With an octane rating of 130, some or all of the power loss associated with NG operation can be regained by higher compression, although only dedicated engines can take full advantage of compression ratios higher than 10 to one, at least if pump gasoline capability is needed. The trend toward higher compression in modern gasoline engines, however, means that dual-fuel installations perform almost imperceptibly in normal driving. Natural gas is a “dry” fuel, so hardened valve seats are a common modification. As modern cars become more space efficient, cylinder placement is an issue, especially in dual fuel vehicles. Smaller vehicles lose considerable trunk capacity, especially with additional cylinders for extended range. Light trucks and large sedans such as Ford’s Crown Victoria, however, give up little volume.

Refuelling involves no technology new to anyone familiar with propane, and “quick fill” dispensing from natural gas refuelling stations takes from three to seven minutes. Home refuelling appliances can fill a vehicle in five to eight hours. Home refuelling has the added advantage of allowing the vehicle to begin the day with a full fuel load, reducing the inconvenience of the range limitation of NGV’s or the need for extended range tanks.

Safety is a non-issue, since statistics show no additional risk associated with NGV’s despite their 2000 to 3000 psi cylinder pressures. NGV safety is based on fail-safe cylinder and fuel system engineering combined with technician training and regular vehicle inspection.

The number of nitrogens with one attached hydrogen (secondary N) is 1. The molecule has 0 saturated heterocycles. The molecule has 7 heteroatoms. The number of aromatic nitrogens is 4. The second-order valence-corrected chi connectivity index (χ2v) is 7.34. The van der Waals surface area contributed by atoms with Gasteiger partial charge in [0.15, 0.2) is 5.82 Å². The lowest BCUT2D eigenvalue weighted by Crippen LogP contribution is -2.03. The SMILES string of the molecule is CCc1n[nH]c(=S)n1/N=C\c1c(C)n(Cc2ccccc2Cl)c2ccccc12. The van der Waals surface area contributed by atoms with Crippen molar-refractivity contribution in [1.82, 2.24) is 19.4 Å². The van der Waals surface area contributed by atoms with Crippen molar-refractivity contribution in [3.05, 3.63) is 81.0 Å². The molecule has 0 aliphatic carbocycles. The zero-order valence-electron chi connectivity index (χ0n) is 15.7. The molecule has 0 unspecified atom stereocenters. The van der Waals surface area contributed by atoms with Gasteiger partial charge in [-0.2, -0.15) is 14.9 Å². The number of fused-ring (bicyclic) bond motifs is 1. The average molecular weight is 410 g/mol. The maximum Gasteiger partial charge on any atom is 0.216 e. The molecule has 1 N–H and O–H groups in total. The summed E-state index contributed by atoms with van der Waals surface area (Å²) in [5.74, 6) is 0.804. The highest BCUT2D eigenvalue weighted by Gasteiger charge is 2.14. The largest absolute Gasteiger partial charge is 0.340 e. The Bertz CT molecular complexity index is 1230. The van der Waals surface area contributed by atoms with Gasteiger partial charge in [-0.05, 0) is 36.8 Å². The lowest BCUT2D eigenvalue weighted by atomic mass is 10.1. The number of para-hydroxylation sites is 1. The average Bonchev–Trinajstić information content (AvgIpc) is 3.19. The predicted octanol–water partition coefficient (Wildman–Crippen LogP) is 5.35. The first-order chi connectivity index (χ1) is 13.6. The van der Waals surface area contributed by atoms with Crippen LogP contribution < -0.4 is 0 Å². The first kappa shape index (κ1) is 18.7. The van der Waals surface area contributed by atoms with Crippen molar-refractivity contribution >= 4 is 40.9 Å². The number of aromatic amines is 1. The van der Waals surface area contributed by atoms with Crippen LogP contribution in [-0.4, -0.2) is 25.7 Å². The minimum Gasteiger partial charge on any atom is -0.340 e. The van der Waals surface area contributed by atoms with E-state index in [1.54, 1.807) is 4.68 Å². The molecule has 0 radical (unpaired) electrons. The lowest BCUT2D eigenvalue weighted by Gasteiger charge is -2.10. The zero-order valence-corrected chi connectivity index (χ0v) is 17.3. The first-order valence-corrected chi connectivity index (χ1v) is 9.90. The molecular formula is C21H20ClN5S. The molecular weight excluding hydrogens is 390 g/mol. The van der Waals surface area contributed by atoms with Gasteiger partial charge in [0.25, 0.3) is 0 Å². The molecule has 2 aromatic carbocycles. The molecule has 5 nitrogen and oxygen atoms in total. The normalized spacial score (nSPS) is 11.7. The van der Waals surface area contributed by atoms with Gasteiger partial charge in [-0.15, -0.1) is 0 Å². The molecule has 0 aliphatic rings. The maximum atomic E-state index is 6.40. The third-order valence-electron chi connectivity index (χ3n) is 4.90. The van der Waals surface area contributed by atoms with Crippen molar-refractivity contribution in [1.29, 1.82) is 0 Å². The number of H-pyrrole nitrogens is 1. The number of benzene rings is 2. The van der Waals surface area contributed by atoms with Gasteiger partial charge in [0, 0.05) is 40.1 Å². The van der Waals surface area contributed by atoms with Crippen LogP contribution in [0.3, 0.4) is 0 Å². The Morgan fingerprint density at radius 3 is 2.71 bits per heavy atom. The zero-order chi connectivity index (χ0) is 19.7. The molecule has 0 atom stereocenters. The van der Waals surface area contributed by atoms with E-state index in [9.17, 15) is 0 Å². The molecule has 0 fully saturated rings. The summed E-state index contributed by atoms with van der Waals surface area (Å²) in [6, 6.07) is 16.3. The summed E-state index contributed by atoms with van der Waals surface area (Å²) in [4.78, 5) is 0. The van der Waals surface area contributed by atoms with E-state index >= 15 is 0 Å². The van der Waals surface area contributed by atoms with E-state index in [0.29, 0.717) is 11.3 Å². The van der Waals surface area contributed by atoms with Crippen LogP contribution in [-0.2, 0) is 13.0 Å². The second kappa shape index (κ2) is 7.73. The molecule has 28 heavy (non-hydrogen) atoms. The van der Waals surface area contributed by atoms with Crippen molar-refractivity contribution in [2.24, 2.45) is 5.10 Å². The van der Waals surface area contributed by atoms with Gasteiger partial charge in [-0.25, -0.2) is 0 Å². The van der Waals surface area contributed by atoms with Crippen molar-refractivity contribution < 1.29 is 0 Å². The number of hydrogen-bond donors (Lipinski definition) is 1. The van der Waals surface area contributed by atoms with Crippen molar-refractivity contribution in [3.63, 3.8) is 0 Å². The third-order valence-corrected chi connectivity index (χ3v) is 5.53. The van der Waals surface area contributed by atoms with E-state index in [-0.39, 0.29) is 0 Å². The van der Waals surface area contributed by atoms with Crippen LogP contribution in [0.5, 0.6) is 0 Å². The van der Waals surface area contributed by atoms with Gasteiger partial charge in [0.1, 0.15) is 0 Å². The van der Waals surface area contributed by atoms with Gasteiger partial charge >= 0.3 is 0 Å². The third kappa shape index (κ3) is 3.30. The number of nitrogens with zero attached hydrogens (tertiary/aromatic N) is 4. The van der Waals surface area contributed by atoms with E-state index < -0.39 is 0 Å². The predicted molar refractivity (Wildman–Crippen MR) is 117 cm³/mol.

Where’s the infrastructure?

“Infrastructure”, or more accurately the lack of it, has killed past alternate fuel initiatives. The combination of short vehicle range and few refuelling stations has dissuaded consumers from purchasing vehicles that can’t be used outside a local service region. NGV fill facilities are concentrated in B.C.’s lower mainland, the Calgary-Edmonton region, and southern Ontario, although current Natural Resources Canada estimates place the number of small refuelling appliances at 2000 and growing. If home appliance sales can be affordably rolled into the NG vehicle purchase, dedicated NGV’s could become popular in commuter regions and as a second family vehicle, although the majority of light-duty conversions are bi-fuel, at an average cost of between $3500 to $4000. 1997 and newer aftermarket vehicle conversions are eligible for a $500 contribution from Natural Resources Canada’s Natural Gas for Vehicles Program. Two thousand dollars is available to buyers of new dedicated or dual-fuel vehicles until January 31, 2002. To qualify, the vehic